Institutional investors are "smart money," right?
Sometimes I wonder. Last week's Financial Times included a well-written article by Javier Blas reporting from the Commodities Week conference in London. The big news from the conference, according to Blas, is that pension funds are looking for increasingly sophisticated exposure to the commodities market.
"The pension funds said that on top of passive investment in market direction—providing what is known as a beta return—the industry was now eager to capture the skills of individual managers in an attempt to outperform—or alpha return," Blas writes.
According to the article, managers started looking at alternative approaches to long-only commodity indexes after popular long-only benchmarks like the S&P GSCI took it on the chin last year: The GSCI fell 16 percent in 2006, despite generally strong commodity prices.
According to Blas, these sorts of results have fueled "a growing demand for tailored commodities indices, in particular shifting the investments into more long-dated futures contracts and changing the allocations among different sectors, such as energy, base metals and agricultural commodities."
There are a few things that are curious about this statement.
First, the exchange-traded fund (ETF) industry is leading the way. There was a time when the great calling card of ETFs was that they brought institutional-style strategies to the retail investors. But look now: ETFs are leapfrogging institutions and developing smart products that anyone can access months and years before pension funds even know what they want and need.
For instance, ETF developers in the U.S. and Europe have been actively developing long-dated futures funds, such as Victoria Bay's 12-Month Oil Fund in the U.S. (which blends the next 12 months' worth of oil futures into a single fund) and the out-month ETFs from ETF Securities in London (which provide commodities exposure 1, 2 or even 3 years out the yield curve).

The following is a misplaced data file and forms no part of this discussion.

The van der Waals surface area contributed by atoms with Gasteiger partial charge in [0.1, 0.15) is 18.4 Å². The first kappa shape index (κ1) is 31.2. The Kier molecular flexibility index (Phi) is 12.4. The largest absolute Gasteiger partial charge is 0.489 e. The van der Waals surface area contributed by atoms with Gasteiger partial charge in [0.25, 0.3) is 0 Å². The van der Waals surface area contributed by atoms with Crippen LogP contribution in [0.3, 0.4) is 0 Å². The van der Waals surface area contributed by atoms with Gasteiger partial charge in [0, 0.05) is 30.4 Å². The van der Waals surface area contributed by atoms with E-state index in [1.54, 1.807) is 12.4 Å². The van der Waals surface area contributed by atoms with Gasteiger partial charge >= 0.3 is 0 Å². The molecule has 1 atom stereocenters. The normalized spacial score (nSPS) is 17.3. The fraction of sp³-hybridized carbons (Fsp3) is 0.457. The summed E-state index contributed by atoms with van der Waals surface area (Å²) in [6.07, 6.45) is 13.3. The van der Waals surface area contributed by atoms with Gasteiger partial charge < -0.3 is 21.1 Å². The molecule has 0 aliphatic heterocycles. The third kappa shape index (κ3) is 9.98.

More recently, "smart indexes" have been developed that take advantage of unique pricing trends, like the GS Connect S&P GSCI Enhanced Commodity Total Return Strategy Index ETN (GSC) from Goldman Sachs, which uses seasonal and other pricing trends to achieve a higher return on their investments.
The ETF industry is reacting very, very quickly to changes in the commodities market, and is flooding the market with products designed to meet investors' needs.
The bigger point, however, is that the pension funds are too late to the game to change course on their strategies. The time to look into alternatives to long-only indexes was 2006, not 2007.
As we've highlighted repeatedly, the reason investors got burned in long-only commodity indexes last year was because of the vicious contango in the energy markets. But that contango has reversed markedly, and we are now in a steeply backwardated market. That means the long-only, front-month futures indexes are looking good ... and all these efforts to move out the yield curve are looking less attractive.
Investors who switch out of long-only commodity indexes today and into out-month indexes will get the worst of both worlds: They will have suffered from last year's contango, and they will miss out on this year's backwardation.
Contango and backwardation are complicated concepts, but the guys running these funds should know better by now.
• More on Commodity ETFs and ETNs